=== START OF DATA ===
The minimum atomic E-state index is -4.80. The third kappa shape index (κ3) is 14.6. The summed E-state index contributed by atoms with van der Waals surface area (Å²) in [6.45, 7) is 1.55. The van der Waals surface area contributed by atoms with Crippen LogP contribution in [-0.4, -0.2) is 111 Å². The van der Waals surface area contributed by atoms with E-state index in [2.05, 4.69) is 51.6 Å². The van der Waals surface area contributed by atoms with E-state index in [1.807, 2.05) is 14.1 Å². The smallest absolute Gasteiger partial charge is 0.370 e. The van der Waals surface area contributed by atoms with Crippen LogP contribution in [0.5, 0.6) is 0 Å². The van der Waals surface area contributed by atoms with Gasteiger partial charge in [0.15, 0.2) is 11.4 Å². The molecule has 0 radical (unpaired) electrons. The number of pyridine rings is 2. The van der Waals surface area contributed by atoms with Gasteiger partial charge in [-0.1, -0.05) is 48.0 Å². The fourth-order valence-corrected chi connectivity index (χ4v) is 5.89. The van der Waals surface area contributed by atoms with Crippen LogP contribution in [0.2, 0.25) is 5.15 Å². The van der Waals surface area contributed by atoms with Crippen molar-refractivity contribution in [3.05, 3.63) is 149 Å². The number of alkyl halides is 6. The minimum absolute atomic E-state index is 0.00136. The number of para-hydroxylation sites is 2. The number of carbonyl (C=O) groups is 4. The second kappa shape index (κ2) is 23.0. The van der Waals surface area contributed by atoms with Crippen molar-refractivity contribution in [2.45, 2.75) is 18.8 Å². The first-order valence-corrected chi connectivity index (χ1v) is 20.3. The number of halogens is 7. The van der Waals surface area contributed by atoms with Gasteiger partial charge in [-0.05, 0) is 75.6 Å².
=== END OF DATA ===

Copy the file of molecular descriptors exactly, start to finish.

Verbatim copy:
The minimum atomic E-state index is -4.80. The third kappa shape index (κ3) is 14.6. The summed E-state index contributed by atoms with van der Waals surface area (Å²) in [6.45, 7) is 1.55. The van der Waals surface area contributed by atoms with Crippen LogP contribution in [-0.4, -0.2) is 111 Å². The van der Waals surface area contributed by atoms with E-state index in [2.05, 4.69) is 51.6 Å². The van der Waals surface area contributed by atoms with E-state index in [1.807, 2.05) is 14.1 Å². The smallest absolute Gasteiger partial charge is 0.370 e. The van der Waals surface area contributed by atoms with Crippen LogP contribution in [0.5, 0.6) is 0 Å². The van der Waals surface area contributed by atoms with Gasteiger partial charge in [0.15, 0.2) is 11.4 Å². The molecule has 0 radical (unpaired) electrons. The number of pyridine rings is 2. The van der Waals surface area contributed by atoms with Gasteiger partial charge in [-0.1, -0.05) is 48.0 Å². The fourth-order valence-corrected chi connectivity index (χ4v) is 5.89. The van der Waals surface area contributed by atoms with Crippen LogP contribution in [0.2, 0.25) is 5.15 Å². The van der Waals surface area contributed by atoms with Crippen molar-refractivity contribution in [3.05, 3.63) is 149 Å². The number of alkyl halides is 6. The minimum absolute atomic E-state index is 0.00136. The number of para-hydroxylation sites is 2. The number of carbonyl (C=O) groups is 4. The second kappa shape index (κ2) is 23.0. The van der Waals surface area contributed by atoms with Crippen molar-refractivity contribution in [2.45, 2.75) is 18.8 Å². The first-order valence-corrected chi connectivity index (χ1v) is 20.3. The number of halogens is 7. The van der Waals surface area contributed by atoms with Gasteiger partial charge in [-0.05, 0) is 75.6 Å².